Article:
Also important are the glutes (also known as your butt). We suggest lunges with a pause for balance, and simple glute bridges, or hip raises. Pickleball requires quick stops and starts, so it’s important to stay balanced.

For endurance, look at High Intensity Interval Training as a smart way to mimic the game while building stamina. This basically means working for a time interval (say, 40 seconds) and then resting for another interval (maybe 20 seconds).

The bottom line is clear. If you want to enjoy pickleball safely and competitively, then you’ll benefit from working out with us. So, come on in and let’s get going!

Healthy Recipe, Corn Salad with Cherry Tomatoes

Corn Salad with Cherry Tomatoes, this recipe is adapted from one in “Pizza Night,” it also makes a nutrition-packed meal on its own.

Local sweet corn at its height of freshness is delicious straight off the cob. Here, those kernels are tossed together with other summery ingredients and simple dressing of olive oil and lime juice for a colorful, refreshing salad that’s portable for picnics and potlucks and infinitely adaptable. This recipe is lightly adapted from one in “Pizza Night,” and while it would indeed go well with your favorite slice, it also makes a nutrition-packed meal on its own when embellished with protein-rich edamame and feta cheese. It’s also good with chips. Serves 4. – Susan Puckett

Ingredients
1 cup frozen, shelled edamame
Kernels from 4 ears of corn
1 pint cherry or grape tomatoes, halved
½ teaspoon flaky sea salt or kosher salt, plus more, to taste
Freshly ground black pepper
¼ cup extra virgin-olive oil, plus more, to taste
3 tablespoons fresh lime juice, plus more, to taste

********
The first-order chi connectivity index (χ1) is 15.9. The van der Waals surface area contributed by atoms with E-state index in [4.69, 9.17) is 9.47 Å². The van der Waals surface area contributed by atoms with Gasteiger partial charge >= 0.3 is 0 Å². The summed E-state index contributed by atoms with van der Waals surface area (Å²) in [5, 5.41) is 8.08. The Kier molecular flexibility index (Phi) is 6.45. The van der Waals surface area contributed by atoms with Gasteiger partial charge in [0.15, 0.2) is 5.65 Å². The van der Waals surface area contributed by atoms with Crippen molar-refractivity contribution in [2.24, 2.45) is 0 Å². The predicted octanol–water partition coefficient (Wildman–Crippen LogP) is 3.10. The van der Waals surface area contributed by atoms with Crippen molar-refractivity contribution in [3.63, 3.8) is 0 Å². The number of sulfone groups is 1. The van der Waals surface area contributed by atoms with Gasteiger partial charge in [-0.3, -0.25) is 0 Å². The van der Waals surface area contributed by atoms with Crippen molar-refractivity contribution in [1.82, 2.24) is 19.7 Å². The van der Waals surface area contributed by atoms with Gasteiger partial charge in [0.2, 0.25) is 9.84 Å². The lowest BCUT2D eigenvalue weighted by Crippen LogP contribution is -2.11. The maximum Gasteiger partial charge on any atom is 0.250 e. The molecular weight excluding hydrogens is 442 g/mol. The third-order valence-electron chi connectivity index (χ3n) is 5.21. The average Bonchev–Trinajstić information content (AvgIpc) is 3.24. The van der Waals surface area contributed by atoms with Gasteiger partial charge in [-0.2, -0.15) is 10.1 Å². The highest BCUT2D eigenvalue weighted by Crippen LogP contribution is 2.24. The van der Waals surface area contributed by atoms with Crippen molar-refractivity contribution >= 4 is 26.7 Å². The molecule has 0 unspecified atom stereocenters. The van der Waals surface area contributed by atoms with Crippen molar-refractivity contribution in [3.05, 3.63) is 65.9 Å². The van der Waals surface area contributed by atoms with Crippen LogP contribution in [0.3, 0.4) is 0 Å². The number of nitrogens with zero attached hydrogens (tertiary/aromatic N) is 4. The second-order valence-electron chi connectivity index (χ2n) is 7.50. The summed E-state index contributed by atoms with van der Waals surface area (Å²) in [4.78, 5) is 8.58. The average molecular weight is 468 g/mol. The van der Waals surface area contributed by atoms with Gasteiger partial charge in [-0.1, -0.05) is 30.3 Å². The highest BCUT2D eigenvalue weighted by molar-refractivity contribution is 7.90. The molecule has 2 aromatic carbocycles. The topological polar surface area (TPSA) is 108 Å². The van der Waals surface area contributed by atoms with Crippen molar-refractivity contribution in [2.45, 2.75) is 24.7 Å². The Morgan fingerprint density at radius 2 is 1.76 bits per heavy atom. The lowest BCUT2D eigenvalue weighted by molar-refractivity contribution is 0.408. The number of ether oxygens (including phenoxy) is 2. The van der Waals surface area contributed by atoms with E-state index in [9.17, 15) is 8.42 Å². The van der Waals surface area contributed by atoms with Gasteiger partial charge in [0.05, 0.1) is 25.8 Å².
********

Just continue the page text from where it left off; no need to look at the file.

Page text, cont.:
1 cup torn fresh basil leaves
¼ cup torn fresh mint leaves, finely chopped chives, or finely chopped green onions
1 avocado, peeled, seeded, and diced
4 ounces feta cheese, preferably in brine, cut in 1/8-inch-thick slabs

Instructions

In a small pot of boiling water, blanch the edamame for 15 seconds. Drain and rinse under cold water; pat dry.
In a large bowl, combine the corn, tomatoes, edamame, ½ teaspoon salt, and pepper to taste. Add the olive oil and lime juice and toss.
Taste and adjust seasonings, lime juice, and olive oil as desired.
Add the basil, mint, avocado, and feta. Toss gently and serve immediately.


Susan Puckett is an Atlanta-based food writer and cookbook author.

Article Credit Jay Croft, creator and owner of Prime Fit Content.

Corn Salad with Cherry Tomatoes, this recipe is adapted from one in “Pizza Night,” it also makes a nutrition-packed meal on its own.

Healthy Recipe: Corn Salad with Cherry Tomatoes

Corn Salad with Cherry Tomatoes, this recipe is adapted from one in “Pizza Night,” it also makes a nutrition-packed meal on its own.Local sweet corn at its height of freshness is delicious straight off the cob. Here, those kernels are tossed together with other summery ingredients and simple dressing of olive oil and lime juice for a colorful, refreshing salad that’s portable for picnics and potlucks and infinitely adaptable. This recipe is lightly adapted from one in “Pizza Night,” and while it would indeed go well with your favorite slice, it also makes a nutrition-packed meal on its own when embellished with protein-rich edamame and feta cheese. It’s also good with chips. Serves 4. – Susan Puckett

Ingredients
1. 1 cup frozen, shelled edamame
2. Kernels from 4 ears of corn
3. 1 pint cherry or grape tomatoes, halved
4. ½ teaspoon flaky sea salt or kosher salt, plus more, to taste
5. Freshly ground black pepper
6. ¼ cup extra virgin-olive oil, plus more, to taste
7. 3 tablespoons fresh lime juice, plus more, to taste
8. 1 cup torn fresh basil leaves
9. ¼ cup torn fresh mint leaves, finely chopped chives, or finely chopped green onions
10. 1 avocado, peeled, seeded, and diced
11. 4 ounces feta cheese, preferably in brine, cut in 1/8-inch-thick slabs

Instructions
1. In a small pot of boiling water, blanch the edamame for 15 seconds. Drain and rinse under cold water; pat dry.
2. In a large bowl, combine the corn, tomatoes, edamame, ½ teaspoon salt, and pepper to taste. Add the olive oil and lime juice and toss.